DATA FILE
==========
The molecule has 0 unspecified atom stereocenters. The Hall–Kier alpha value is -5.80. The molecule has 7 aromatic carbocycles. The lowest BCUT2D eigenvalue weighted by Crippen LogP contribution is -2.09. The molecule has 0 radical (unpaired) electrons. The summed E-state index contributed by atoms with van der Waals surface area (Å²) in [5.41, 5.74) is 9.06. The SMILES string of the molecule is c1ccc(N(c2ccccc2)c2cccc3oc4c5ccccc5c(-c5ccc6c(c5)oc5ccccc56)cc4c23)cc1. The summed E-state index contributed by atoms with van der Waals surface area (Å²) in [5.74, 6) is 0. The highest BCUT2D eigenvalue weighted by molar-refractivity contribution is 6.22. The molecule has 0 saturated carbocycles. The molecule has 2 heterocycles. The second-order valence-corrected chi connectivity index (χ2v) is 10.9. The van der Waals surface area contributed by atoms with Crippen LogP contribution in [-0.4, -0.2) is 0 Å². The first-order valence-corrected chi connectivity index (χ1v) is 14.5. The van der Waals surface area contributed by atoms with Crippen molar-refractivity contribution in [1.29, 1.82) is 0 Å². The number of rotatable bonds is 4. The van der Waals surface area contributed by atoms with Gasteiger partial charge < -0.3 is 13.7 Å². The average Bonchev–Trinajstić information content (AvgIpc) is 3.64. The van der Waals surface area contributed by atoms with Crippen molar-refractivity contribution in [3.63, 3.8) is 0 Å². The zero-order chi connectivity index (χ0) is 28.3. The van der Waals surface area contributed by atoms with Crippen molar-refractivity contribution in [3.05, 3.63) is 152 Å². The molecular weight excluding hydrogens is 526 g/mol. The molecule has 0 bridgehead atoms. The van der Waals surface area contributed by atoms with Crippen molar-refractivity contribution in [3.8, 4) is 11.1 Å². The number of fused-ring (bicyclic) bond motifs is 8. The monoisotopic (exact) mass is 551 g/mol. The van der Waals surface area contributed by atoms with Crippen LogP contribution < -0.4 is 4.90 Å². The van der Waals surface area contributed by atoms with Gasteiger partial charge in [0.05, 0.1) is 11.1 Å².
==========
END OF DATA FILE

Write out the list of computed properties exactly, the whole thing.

The molecule has 0 unspecified atom stereocenters. The Hall–Kier alpha value is -5.80. The molecule has 7 aromatic carbocycles. The lowest BCUT2D eigenvalue weighted by Crippen LogP contribution is -2.09. The molecule has 0 radical (unpaired) electrons. The summed E-state index contributed by atoms with van der Waals surface area (Å²) in [5.41, 5.74) is 9.06. The SMILES string of the molecule is c1ccc(N(c2ccccc2)c2cccc3oc4c5ccccc5c(-c5ccc6c(c5)oc5ccccc56)cc4c23)cc1. The summed E-state index contributed by atoms with van der Waals surface area (Å²) in [5.74, 6) is 0. The highest BCUT2D eigenvalue weighted by molar-refractivity contribution is 6.22. The molecule has 0 saturated carbocycles. The molecule has 2 heterocycles. The second-order valence-corrected chi connectivity index (χ2v) is 10.9. The van der Waals surface area contributed by atoms with Crippen LogP contribution in [-0.4, -0.2) is 0 Å². The first-order valence-corrected chi connectivity index (χ1v) is 14.5. The van der Waals surface area contributed by atoms with Crippen molar-refractivity contribution in [1.29, 1.82) is 0 Å². The number of rotatable bonds is 4. The van der Waals surface area contributed by atoms with Gasteiger partial charge < -0.3 is 13.7 Å². The average Bonchev–Trinajstić information content (AvgIpc) is 3.64. The van der Waals surface area contributed by atoms with Crippen molar-refractivity contribution in [3.63, 3.8) is 0 Å². The zero-order chi connectivity index (χ0) is 28.3. The van der Waals surface area contributed by atoms with Crippen molar-refractivity contribution in [3.05, 3.63) is 152 Å². The molecular weight excluding hydrogens is 526 g/mol. The molecule has 0 bridgehead atoms. The van der Waals surface area contributed by atoms with Crippen molar-refractivity contribution in [3.8, 4) is 11.1 Å². The number of fused-ring (bicyclic) bond motifs is 8. The monoisotopic (exact) mass is 551 g/mol. The van der Waals surface area contributed by atoms with Crippen LogP contribution < -0.4 is 4.90 Å². The van der Waals surface area contributed by atoms with Gasteiger partial charge in [0.05, 0.1) is 11.1 Å².